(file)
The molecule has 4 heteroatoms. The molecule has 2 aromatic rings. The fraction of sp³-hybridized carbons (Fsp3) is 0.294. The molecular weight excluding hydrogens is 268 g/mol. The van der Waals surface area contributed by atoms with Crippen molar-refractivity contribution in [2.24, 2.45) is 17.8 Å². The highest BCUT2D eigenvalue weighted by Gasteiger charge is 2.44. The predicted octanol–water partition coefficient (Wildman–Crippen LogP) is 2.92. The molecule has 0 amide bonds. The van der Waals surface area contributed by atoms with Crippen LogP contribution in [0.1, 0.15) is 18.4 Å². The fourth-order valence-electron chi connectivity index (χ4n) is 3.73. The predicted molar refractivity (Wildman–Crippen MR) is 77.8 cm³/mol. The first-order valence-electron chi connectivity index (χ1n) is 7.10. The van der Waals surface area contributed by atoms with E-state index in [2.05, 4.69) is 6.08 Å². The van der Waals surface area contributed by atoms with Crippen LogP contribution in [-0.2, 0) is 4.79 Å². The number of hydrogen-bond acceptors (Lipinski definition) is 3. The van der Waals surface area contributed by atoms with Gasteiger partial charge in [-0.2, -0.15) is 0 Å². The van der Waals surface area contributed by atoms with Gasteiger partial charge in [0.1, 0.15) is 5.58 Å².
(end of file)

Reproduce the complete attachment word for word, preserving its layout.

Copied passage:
The molecule has 4 heteroatoms. The molecule has 2 aromatic rings. The fraction of sp³-hybridized carbons (Fsp3) is 0.294. The molecular weight excluding hydrogens is 268 g/mol. The van der Waals surface area contributed by atoms with Crippen molar-refractivity contribution in [2.24, 2.45) is 17.8 Å². The highest BCUT2D eigenvalue weighted by Gasteiger charge is 2.44. The predicted octanol–water partition coefficient (Wildman–Crippen LogP) is 2.92. The molecule has 0 amide bonds. The van der Waals surface area contributed by atoms with Crippen LogP contribution in [0.1, 0.15) is 18.4 Å². The fourth-order valence-electron chi connectivity index (χ4n) is 3.73. The predicted molar refractivity (Wildman–Crippen MR) is 77.8 cm³/mol. The first-order valence-electron chi connectivity index (χ1n) is 7.10. The van der Waals surface area contributed by atoms with E-state index in [2.05, 4.69) is 6.08 Å². The van der Waals surface area contributed by atoms with Crippen LogP contribution in [-0.2, 0) is 4.79 Å². The number of hydrogen-bond acceptors (Lipinski definition) is 3. The van der Waals surface area contributed by atoms with Gasteiger partial charge in [-0.2, -0.15) is 0 Å². The van der Waals surface area contributed by atoms with Gasteiger partial charge in [0.1, 0.15) is 5.58 Å².